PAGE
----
- A victim is still in a place where they are needing or wanting a lot of compassion, sometimes sympathy (vs empathy) and they are not really ready to face the role they played in being a part of a toxic relationship.
- A survivor can get curious about their situation and honor their messy feelings at the same time. They recognize that they stand to benefit by looking closely into their own story. But they can also stop and “feel” those pesky messy unwelcome feelings at the same time. They don’t button up emotions and shove them under the rug to fester. They may take their time and take it step-by-step but it’s a proactive process.
- Being a survivor does not mean that you “take all the blame” or that you don’t hold others accountable. In fact, it’s not about divvying up blame for the past at all. It just means you are willing to look at what elements made you vulnerable to the toxic relationship in the first place and course correct. I like how Will Smith put it in one of his videos. It may not be your fault, but it is your responsibility. Your happiness and joy is your responsibility.
- In our episode, Alia sagely pointed out that people in positions of power and influence carry 100% more responsibility even if a relationship is fully consensual. Survivors learn to hold others accountable, they don’t feel “bad” or sorry for toxic people. They learn to draw new boundaries for themselves. “Victims” haven’t closely worked out the difference between playing the blame game and holding someone accountable and their boundaries are not sturdy.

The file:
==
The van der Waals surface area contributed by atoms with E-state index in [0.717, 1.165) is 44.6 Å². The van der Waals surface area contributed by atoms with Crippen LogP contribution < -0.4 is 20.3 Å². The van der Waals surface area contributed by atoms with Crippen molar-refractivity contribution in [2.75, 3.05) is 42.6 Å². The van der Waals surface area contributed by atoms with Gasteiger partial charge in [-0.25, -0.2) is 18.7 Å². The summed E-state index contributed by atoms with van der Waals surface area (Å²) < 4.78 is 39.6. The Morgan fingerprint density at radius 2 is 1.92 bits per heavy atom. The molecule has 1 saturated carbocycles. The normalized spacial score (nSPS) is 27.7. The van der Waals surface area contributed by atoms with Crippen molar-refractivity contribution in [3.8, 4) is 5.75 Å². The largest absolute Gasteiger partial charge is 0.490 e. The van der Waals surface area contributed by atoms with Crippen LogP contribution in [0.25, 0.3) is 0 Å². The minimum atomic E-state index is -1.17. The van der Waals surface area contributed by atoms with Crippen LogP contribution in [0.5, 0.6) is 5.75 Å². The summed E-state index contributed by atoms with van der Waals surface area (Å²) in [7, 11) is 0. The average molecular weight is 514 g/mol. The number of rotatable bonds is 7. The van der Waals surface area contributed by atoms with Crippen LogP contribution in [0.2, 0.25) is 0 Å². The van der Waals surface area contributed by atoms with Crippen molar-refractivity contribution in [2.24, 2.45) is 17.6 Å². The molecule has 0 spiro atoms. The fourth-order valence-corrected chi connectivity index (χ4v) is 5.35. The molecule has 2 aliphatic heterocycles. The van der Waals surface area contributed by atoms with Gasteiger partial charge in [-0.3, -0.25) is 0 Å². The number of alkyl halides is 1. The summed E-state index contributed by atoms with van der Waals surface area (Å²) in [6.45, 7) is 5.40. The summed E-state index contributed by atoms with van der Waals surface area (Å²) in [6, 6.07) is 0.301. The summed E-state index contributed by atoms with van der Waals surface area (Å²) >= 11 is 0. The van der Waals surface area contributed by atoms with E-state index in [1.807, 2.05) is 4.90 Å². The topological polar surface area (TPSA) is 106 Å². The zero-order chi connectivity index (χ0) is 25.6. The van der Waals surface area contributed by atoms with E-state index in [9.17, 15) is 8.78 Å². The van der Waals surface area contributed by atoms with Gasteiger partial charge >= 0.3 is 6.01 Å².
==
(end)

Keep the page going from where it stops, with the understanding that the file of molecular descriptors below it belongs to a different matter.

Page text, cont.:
- The trauma you face is as much about what you say to yourself about yourself as it is what others say about you. Survivors get that. They work through their shame allowing self-compassion to live side by side with taking responsibility for their role.
- “Victims” might get stuck in the victim role to compensate for the very harsh critic in their own minds. Ex: …”How did you get yourself into this mess?”, “How could you be so stupid?”. In order to balance out the inner judge, they find themselves oscillating between blaming themselves and blaming others.
- A survivor is eventually empowered by examining their trauma. They recognize that it’s in the “rock bottom” that all the gems appear. They will eventually come away with a real sense of self-confidence because confidence doesn’t come from empty praise or gassing yourself up. Confidence is the knowledge that you have what it takes to get through what life throws your way. “The wound is where the light enters you.” says Rumi. Survivors walk away from their experience with honed instincts, a pretty good “toxic person” radar, and are able to navigate the world of line steppers with expertise.
My sister’s blog posts are short and sweet. I, on the other hand, am a rambler. If you’ve read this whole thing, wow! Leave your thoughts in the comment box. This is by no means an exhaustive list so we’d love to hear your own observations about victims vs. survivors.
Till next time,